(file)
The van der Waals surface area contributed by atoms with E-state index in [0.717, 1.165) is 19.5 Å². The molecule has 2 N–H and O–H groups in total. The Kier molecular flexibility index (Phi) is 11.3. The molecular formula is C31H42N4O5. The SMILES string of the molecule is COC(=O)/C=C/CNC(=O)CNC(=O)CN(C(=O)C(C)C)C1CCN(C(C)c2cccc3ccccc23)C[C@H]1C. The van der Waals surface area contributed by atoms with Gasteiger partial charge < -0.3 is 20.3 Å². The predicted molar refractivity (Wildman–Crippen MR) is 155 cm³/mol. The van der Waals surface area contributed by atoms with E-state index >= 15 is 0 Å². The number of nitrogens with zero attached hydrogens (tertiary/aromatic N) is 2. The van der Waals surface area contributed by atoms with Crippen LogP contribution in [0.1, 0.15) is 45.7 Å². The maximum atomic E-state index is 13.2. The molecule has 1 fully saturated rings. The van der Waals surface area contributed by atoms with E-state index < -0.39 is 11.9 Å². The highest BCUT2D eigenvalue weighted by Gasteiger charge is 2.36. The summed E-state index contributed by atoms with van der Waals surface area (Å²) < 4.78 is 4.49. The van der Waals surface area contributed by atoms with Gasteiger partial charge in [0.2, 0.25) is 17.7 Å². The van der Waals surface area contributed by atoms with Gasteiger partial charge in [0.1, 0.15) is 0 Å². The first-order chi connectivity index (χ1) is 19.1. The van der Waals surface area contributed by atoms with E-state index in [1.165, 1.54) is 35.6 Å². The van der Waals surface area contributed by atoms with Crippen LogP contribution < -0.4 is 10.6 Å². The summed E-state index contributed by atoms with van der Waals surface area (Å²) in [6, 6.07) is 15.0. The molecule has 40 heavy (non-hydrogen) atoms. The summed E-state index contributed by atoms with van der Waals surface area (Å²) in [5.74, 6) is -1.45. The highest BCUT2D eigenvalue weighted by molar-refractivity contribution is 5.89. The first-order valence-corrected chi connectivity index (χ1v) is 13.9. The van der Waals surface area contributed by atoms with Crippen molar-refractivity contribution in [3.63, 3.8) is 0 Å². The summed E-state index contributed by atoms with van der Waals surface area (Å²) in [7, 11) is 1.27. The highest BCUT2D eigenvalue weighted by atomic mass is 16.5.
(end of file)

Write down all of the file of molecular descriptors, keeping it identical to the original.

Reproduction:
The van der Waals surface area contributed by atoms with E-state index in [0.717, 1.165) is 19.5 Å². The molecule has 2 N–H and O–H groups in total. The Kier molecular flexibility index (Phi) is 11.3. The molecular formula is C31H42N4O5. The SMILES string of the molecule is COC(=O)/C=C/CNC(=O)CNC(=O)CN(C(=O)C(C)C)C1CCN(C(C)c2cccc3ccccc23)C[C@H]1C. The van der Waals surface area contributed by atoms with Gasteiger partial charge < -0.3 is 20.3 Å². The predicted molar refractivity (Wildman–Crippen MR) is 155 cm³/mol. The van der Waals surface area contributed by atoms with E-state index >= 15 is 0 Å². The number of nitrogens with zero attached hydrogens (tertiary/aromatic N) is 2. The van der Waals surface area contributed by atoms with Crippen LogP contribution in [0.1, 0.15) is 45.7 Å². The maximum atomic E-state index is 13.2. The molecule has 1 fully saturated rings. The van der Waals surface area contributed by atoms with E-state index < -0.39 is 11.9 Å². The highest BCUT2D eigenvalue weighted by Gasteiger charge is 2.36. The summed E-state index contributed by atoms with van der Waals surface area (Å²) < 4.78 is 4.49. The van der Waals surface area contributed by atoms with Gasteiger partial charge in [0.2, 0.25) is 17.7 Å². The van der Waals surface area contributed by atoms with Gasteiger partial charge in [0.1, 0.15) is 0 Å². The first-order chi connectivity index (χ1) is 19.1. The van der Waals surface area contributed by atoms with E-state index in [1.165, 1.54) is 35.6 Å². The van der Waals surface area contributed by atoms with Crippen LogP contribution < -0.4 is 10.6 Å². The summed E-state index contributed by atoms with van der Waals surface area (Å²) in [6, 6.07) is 15.0. The molecule has 40 heavy (non-hydrogen) atoms. The summed E-state index contributed by atoms with van der Waals surface area (Å²) in [5.74, 6) is -1.45. The highest BCUT2D eigenvalue weighted by molar-refractivity contribution is 5.89. The first-order valence-corrected chi connectivity index (χ1v) is 13.9. The van der Waals surface area contributed by atoms with Crippen molar-refractivity contribution in [3.63, 3.8) is 0 Å². The summed E-state index contributed by atoms with van der Waals surface area (Å²) in [7, 11) is 1.27. The highest BCUT2D eigenvalue weighted by atomic mass is 16.5.